Part of the Brian Llewelyn enterprise, last year it won the award as Forecourt Trader's Best Forecourt Retailer in the West Country and Wales, in the up to 2.5mlpa category.
Illuminated fuel price poles highlight the forecourt and shop, but making it really noticeable is a flag pole as well as the distinctive Murco canopy.
There are two pump islands and a separate diesel pump. All pumps and nozzles were clean and working. Fuel prices were competitive. The forecourt has limited space so there are only a few designated parking spaces, but there is plenty of room at the rear of the shop, which is where the jet wash is situated. Other services include an air line and water. Calor Gas is available, and to the shop front there's a good display of winter and barbecue fuels as well as offers on garden compost.
Separate and to the left of the shop is a small bungalow. The shop front is quite modern but does not have a fascia and to the right it is attached to a second bungalow.
The door leading into the shop had grubby paintwork and was in need of a very good clean.
Right at the entrance there is a short run of excellent looking produce. Some are clearly supplied by local growers, but none are labelled with their details.
The shop is quite large and it extends into a number of rooms focused on the Country Store range.All ranges grocery, wines, local beers, dairy, bakery, food-to-go are limited but include the essentials. Easy to do a top-up shop and to buy eat now/eat later fresh food.
A microwave is available and a Nescafé & Go hot drinks machine. I did not find many local products but did purchase a locally made pasty, which was excellent.
What I found disappointing was the lack of shelf-edge pricing and promotions.
But, what is amazing about the shop is its extensive and varied range of gift and craft items.
The customer toilet is situated in the yard area. The staff were friendly and efficient, and obviously had a good rapport with their local customers.
Deep in the Pembroke countryside, the family-owned and run Brian Llewelyn a'i Ferched enterprise is a multi-faceted traditional country store with a large yard. It also includes a prize-winning petrol station and c-store.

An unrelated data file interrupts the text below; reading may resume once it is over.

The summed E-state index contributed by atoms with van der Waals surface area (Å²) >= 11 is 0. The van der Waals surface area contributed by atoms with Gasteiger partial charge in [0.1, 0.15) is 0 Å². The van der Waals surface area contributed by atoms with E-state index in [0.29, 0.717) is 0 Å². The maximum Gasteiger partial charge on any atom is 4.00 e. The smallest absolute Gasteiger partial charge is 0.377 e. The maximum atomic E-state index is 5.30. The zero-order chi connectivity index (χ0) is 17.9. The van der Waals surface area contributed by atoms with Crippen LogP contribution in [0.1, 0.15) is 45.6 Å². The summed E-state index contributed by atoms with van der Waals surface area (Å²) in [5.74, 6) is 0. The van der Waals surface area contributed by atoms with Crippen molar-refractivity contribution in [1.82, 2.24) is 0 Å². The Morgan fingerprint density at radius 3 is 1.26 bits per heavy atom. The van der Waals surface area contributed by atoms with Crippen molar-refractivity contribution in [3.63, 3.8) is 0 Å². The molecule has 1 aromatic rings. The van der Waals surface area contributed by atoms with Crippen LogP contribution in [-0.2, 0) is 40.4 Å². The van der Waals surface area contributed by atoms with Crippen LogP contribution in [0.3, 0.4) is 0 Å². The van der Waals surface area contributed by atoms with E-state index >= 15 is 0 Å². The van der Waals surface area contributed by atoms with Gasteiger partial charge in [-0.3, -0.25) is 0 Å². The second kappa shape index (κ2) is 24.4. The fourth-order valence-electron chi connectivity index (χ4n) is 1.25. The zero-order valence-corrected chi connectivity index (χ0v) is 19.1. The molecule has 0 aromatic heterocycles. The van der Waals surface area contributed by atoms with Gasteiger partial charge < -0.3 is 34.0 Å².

There must be some concern about the future of the fuel supply from Murco. They report that they have stopped buying crude oil to be processed at Milford Haven, but have reassured retailers that the situation with their retail network is very much 'business as usual'.
My focus is on how the filling station and c-store part of the business can maintain current customers and attract new ones.
To attract more passing motorists, including holiday traffic, the filling station needs to continue its competitive pricing and promote its services more. Meal deals and coffee offers are proven winners and may attract more customers.
First, attend to the door to the shop and consider the addition of an ATM and Click-and-Collect service
Although I often recommend that independent retailers consider partnerships with symbol groups, I don't think it would be appropriate in this case. They are clearly striving not to be a standard c-store and they have certainly created a shop of character.
They need to know their customers so could provide a tick box questionnaire to find out what customers want from the Brian Llewelyn forecourt and shop.
Introduce shelf-edge pricing. A limited range of promotions special offers would add interest and stimulate sales.
Localism is very important and the current range stocked can be extended and sales improved with ticketing that gives some of the details of the producers. Recipe cards are always popular.
Keep the Brian Llewelyn website and Facebook page up to date with news and offers
This is a prize-winning business and has the potential for more.